If you thought 5-2 was a diet, think again. The outrageous scoreline represented one of Chelsea’s finest Premier League away wins… all the more so as each goal was scored by the youngsters that Frank Lampard has entrusted with weathering a difficult season in which the club has been barred from bringing in experienced players.
Tammy Abraham scored a hat-trick, sending him to the top of the tree of Premier League strikers, while there was another goal for exciting midfielder Mason Mount and a first crack for defender Fikayo Tomori – an extraordinary banana shot that left Wolves keeper Rui Patricio rooted to the spot and gaping in astonishment.
This was a crazy match. After half an hour it looked like being one of the dullest spectacles of the season, mired in midfield with neither side carving out anything like a proper chance.
Just when everyone was close to nodding off in the Midlands sunshine, the floodgates opened and the entertainment began. Willian stepped up to take Chelsea’s third corner of the afternoon at a Molineux stadium celebrating its 130th anniversary. The ball flew about, finally ending up in front of Tomori – running forward from defence – who connected with it, 25 yards out, then watched in bemusement as the ball spun in a ludicrous arc past Patricio and into the net.
Two minutes after the restart, it was 2-0 to Chelsea. In the 34th minute, Tomori – this time resisting the urge to shoot from 40 yards despite the encouragement from Blues fans – slid the ball through to Mount, who was brought down in the area for what would undoubtedly have been a penalty.
Prescient ref Graham Scott, who had a superb game, played advantage long enough for Abraham to spin on his heel and fire the loose ball home.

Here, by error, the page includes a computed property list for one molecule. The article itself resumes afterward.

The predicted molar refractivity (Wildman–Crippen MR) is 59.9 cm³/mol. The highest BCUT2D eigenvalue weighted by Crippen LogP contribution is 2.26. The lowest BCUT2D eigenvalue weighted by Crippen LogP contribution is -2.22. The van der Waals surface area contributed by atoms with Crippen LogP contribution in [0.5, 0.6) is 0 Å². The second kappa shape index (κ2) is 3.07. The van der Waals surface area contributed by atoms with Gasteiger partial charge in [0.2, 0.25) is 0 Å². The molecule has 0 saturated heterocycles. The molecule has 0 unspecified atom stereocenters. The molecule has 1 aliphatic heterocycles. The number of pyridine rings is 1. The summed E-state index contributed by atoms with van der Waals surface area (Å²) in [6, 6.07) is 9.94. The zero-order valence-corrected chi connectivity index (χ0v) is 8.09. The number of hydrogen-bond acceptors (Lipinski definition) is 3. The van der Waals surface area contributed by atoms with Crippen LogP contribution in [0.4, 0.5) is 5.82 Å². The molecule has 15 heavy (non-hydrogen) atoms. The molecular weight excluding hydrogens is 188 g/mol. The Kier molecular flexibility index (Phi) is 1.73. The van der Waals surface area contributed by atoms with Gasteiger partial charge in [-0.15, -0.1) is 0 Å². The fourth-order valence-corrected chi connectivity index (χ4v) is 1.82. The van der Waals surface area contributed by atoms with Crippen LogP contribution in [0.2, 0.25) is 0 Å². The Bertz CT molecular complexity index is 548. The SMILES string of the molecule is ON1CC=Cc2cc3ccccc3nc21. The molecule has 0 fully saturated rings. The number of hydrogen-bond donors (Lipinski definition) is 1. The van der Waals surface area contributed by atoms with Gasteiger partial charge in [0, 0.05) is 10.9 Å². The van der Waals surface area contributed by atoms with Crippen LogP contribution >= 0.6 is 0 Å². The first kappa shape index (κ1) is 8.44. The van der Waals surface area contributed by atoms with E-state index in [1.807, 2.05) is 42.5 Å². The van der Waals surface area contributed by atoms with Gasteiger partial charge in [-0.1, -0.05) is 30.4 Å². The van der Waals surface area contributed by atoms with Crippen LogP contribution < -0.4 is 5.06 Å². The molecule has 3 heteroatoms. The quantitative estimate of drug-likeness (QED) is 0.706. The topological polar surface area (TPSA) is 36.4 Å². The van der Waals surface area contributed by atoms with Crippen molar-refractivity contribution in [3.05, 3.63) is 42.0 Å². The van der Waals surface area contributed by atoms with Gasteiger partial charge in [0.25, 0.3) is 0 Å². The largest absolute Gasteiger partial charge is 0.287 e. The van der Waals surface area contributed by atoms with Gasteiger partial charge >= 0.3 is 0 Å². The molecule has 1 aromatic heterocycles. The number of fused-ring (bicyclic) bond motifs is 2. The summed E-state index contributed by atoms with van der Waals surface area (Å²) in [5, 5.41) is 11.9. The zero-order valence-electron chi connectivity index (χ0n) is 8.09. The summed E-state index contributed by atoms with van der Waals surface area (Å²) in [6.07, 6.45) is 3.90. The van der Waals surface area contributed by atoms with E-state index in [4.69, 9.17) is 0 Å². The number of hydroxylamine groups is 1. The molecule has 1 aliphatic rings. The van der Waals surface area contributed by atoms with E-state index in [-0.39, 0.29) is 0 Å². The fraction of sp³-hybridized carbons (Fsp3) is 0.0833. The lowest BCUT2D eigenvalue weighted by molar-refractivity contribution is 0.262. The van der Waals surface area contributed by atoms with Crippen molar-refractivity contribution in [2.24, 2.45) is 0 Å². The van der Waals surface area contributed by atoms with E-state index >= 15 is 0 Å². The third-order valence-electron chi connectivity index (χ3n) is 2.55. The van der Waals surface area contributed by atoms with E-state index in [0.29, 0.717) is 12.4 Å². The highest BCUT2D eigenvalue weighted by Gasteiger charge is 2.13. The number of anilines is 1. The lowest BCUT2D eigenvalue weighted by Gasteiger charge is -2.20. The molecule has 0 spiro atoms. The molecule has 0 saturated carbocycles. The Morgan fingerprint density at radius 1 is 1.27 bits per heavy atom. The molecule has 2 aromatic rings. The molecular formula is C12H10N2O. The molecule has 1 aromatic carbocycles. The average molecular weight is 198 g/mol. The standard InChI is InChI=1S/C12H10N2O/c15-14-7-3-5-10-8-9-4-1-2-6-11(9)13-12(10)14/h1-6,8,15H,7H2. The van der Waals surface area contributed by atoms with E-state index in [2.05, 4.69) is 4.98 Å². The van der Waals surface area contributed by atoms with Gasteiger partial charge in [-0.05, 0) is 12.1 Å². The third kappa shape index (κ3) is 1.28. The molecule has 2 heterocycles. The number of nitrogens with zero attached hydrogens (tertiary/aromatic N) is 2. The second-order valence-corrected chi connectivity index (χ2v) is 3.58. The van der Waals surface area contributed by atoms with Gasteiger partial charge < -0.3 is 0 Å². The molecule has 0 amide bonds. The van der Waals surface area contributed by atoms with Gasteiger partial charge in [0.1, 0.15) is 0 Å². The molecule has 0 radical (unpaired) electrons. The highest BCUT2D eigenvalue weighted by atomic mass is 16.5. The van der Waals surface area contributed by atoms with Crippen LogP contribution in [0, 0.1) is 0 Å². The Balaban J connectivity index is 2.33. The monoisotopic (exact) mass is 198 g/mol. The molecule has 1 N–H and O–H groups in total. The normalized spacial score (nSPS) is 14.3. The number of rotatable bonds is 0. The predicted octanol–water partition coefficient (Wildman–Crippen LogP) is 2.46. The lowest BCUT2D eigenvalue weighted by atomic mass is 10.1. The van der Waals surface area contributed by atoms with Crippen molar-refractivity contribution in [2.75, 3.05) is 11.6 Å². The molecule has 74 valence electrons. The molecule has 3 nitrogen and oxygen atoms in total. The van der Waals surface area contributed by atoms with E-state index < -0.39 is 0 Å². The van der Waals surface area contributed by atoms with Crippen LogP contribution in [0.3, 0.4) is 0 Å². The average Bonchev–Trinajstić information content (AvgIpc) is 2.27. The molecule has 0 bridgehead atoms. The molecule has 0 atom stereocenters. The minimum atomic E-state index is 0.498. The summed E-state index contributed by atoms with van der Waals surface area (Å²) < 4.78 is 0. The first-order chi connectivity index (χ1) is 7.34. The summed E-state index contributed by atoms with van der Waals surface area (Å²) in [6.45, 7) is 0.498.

Four minutes before the break, Abraham got his second, heading home Marcos Alonso’s cross. Abraham completed a 23-minute hat-trick after the restart, bamboozling Wolves captain Conor Coady with a neat change of pace before cleanly striking home.
The home side finally woke up in the 71st minute, Romain Saiss bundling in via Abraham’s flailing hand as he tried to keep the ball out from his station on the goal line as Wolves fired a corner kick into the six-yard box. An own goal seemed cruel on Abraham, who will forever be a pub quiz question – the first Premier League player to score a hat-trick and an OG in the same match.
Then, with two minutes of normal time remaining, it was 2-4; Patrick Cutrone volleying home.
Yet there was still time for the impressive Mason Mount to add his name to the scoresheet. In the sixth and final minute of stoppage time he broke forward, jinked and fired in for this unlikely scoreline.
“I’m delighted for them all, but particularly for Fikayo Tomori,” said Lampard. “He has worked so hard from where he started to now – it’s superb. We’re trying to give chances to the youngsters and they are scoring and showing us why we should keep putting them in the team.”
But the real plaudits are for the emergence of Abraham; a Chelsea sapling who has been carefully nurtured, watered, fed and allowed to grow. By being transplanted into the front lines of other clubs, he has gained experience and confidence, and is steadily beefing himself up from the stick man of the U18s to a strong and adaptable forward for the senior squad.
As Wolves fans filed home, past the thumbs-up status of Sir Jack Hayward, there was a collective shell-shocked look on their faces. Meanwhile, Blues supporters celebrated all the way back down the M6 and M40.